The plurality of arbiters, the plurality of requesters and the plurality of multiplexers of the arbitration system may according to embodiments provided on a same chip. Furthermore, according to embodiments, the arbitration system may be clocked synchronously.
The arbiter 300 may be provided fully in hardware (hardware circuits on chip), or partially in hardware and software/firmware. Furthermore, any known arbitration technique may be implemented by the arbiter 300 in order to provide arbitration among its inputs. For example, fair arbitration techniques such as round robin arbitration (RR), weighted round robin (WRR) or deficit round robin (DRR) may be implemented by arbiter 300. According to embodiments, the arbiter 300 may comprise a “memory” to take into account “older” active requests which have not yet been granted by the arbiter 300.
A first exemplary operation of the arbitration system of
The pipelined operation mode or pipelining operation or pipeline mode corresponds to an operation wherein the process to provide grant for a given requester is split into a plurality of sub-processes each performed at one of the arbiters in the arbitration system. Each sub-process receives as input the result from a previous stage and performs its dedicated sub process. In other words, the process is handed in the pipeline from one stage to another such that by the last sub-process the total process, i.e. the overall arbitration for the request reaching the top-level, is finished.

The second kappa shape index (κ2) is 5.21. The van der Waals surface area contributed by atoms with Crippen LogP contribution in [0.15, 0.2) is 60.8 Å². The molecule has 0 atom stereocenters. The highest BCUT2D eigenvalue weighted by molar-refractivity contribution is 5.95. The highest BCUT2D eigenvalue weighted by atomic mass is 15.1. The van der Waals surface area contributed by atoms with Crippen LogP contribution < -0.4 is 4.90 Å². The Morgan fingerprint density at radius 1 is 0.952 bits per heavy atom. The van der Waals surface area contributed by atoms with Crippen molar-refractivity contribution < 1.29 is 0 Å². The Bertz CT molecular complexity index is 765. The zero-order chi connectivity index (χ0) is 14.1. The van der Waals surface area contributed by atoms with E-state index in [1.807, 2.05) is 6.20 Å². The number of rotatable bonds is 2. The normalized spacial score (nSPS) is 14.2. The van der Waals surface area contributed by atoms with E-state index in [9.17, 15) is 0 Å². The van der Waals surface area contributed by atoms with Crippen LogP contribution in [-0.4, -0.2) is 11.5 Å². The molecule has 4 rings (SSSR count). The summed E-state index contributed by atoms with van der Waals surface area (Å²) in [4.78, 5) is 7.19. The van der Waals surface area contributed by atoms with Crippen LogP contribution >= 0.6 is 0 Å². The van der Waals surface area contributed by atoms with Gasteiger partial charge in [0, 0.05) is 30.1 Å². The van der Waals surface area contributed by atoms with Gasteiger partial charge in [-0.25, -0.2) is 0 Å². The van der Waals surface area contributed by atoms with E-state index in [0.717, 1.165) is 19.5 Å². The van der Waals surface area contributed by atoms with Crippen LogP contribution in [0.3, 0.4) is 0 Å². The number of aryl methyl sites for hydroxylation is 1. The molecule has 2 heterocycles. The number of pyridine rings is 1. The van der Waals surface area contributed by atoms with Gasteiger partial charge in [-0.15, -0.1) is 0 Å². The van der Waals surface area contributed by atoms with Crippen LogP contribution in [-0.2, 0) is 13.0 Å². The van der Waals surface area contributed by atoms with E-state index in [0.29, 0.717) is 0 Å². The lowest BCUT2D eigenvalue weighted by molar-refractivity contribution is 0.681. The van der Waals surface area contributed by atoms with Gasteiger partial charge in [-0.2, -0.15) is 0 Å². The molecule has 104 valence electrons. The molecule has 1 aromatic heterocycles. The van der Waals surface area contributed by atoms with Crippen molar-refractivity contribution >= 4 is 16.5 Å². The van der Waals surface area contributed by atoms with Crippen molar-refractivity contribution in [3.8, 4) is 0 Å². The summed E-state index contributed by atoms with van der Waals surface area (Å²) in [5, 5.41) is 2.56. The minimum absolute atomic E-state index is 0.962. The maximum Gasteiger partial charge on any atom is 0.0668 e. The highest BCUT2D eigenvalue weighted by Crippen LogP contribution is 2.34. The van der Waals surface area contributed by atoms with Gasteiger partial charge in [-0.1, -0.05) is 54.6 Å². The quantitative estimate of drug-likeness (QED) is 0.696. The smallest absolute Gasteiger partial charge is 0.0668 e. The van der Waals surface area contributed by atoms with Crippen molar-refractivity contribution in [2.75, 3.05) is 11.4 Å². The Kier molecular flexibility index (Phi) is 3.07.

Pipelining operation is performed in a hierarchical arbitration system in that at a given cycle at each stage of the hierarchical arbitration system, arbitration is processed among the inputs of the arbiters. Based on a grant given by an arbiter to one of the inputs, a signal, i.e. pipeline request, is then transferred as input signal to an arbiter of the next higher stage where it may compete with other input signals from other arbiters. In the next cycle, the arbiter at the next higher-level stage then arbitrates based on the requests which are active at this arbiter, i.e. which have been received and/or stored by the arbiter. The branch which has been granted by the arbiter is stored in the corresponding register. As the computing time for an arbiter increases significantly with the number of inputs, the requirements for computing time for each arbiter to finish arbitration within one clock cycle are released in the hierarchical arbitration system with pipelining operation, compared to providing a single arbiter for all requesters. This allows for example operation when many requesters and short clocking periods are encountered. The pipelined operation will become clearer by regarding